Bezzina et al described a common haplotype in the SCN5A promoter (immediately 5′ of the gene) of a sample consisting of 102 healthy Japanese subjects and 71 Japanese Brugada syndrome patients without coding SCN5A mutations to be associated with PR interval and QRS duration in both groups.8 We find it unlikely that our association signal is the same as the promoter signal reported by Bezzina et al since the SNPs in our study are all located in the 3′ end of the SCN5A gene, a gene which spans 101 kb. No SNP in the 5′ end of SCN5A reaches p<0.33 and the SNP with the lowest p-value within 50 kb 5′ of the gene has p=0.05 (Supplementary Table 1). Second, a recombination hotspot separates our association signal from the SNPs with stronger association in the 5′ end of the gene (Figure 3). Lastly, none of the SNPs within 50kb of the SCN5A promoter in HapMap Chinese from Beijing or Japanese from Tokyo samples or in the Kosraen sample has an r2 greater than 0.05 to the top SNP identified in the current report (rs7638909). To our knowledge no other studies have described association between common SCN5A variants and cardiac conduction. However, previous studies have found association between a common missense variant, H558R, in SCN5A and atrial fibrillation in an Asian sample29 and a variant associated with ventricular arrhythmia, S1102Y, in an African American sample.30 The H558R variant has low correlation with the top SNP in our report in HapMap (r2=0.03) and is not included on the Affymetrix 500K GeneChip. The S1102Y variant is very rare in samples of Asian or European ancestry.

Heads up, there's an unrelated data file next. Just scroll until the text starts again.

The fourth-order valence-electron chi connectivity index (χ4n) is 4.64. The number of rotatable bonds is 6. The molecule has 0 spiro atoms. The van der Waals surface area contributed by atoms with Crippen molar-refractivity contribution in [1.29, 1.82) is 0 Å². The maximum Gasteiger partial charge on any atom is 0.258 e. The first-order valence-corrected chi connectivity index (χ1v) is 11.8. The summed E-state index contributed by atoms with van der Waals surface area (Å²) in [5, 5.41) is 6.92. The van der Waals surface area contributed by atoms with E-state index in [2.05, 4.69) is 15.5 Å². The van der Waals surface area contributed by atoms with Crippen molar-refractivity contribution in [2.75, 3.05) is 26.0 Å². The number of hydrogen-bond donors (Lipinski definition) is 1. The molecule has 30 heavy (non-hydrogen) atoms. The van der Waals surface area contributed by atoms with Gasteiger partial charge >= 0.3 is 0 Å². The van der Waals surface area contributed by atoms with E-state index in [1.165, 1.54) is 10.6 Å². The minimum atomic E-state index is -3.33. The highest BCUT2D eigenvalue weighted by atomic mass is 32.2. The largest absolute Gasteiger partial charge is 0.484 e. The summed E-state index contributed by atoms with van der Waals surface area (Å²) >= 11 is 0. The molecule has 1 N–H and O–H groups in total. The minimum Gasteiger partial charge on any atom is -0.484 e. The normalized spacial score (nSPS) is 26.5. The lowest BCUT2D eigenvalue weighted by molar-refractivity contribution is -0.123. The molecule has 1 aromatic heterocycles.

As the cardiac sodium channel is expressed widely in both ventricles and atria we also examined the association of SCN5A with the ventricular component of cardiac conduction, QRS duration, and did not find any significant association. This might be explained by differences in the properties of atrial and ventricular sodium channels, which have been described previously,31 lack of power to detect modest genetic effects or a limited genetic contribution to variation in QRS duration. We found the strongest PR interval SNP to be strongly associated with P wave duration, with a weaker association to PR segment, consistent with a general action of the variant identified in both the atrial conduction tissue and the atrioventricular node..
For PR interval, the only SNP other than at the SCN5A locus to reach a p-value below 10−5 is located on chromosome 2, more than 200 kb from any known gene. However, one of the two closest genes is activating transcription factor 2, ATF-2, previously implicated in experimental models of cardiac hypertrophy.32 This finding could merit further examination if replicated in other studies.
For PR segment, the most significant SNP was located near MSX1.MSX1 was recently shown to interact with T-box factors in regulating connexin expression in the heart,33 which contributes to electrical coupling of cardiomyocytes and has been found to have a role in embryological development of the atrioventricular myocardium making it a strong candidate for follow up.34 For P wave duration we noted that a SNP in RYR2, the calcium channel which couples cardiac muscle excitation to myocardial contraction and is responsible for monogenic cardiomyopathy and ventricular tachycardia, ranks among SNPs with the strongest association.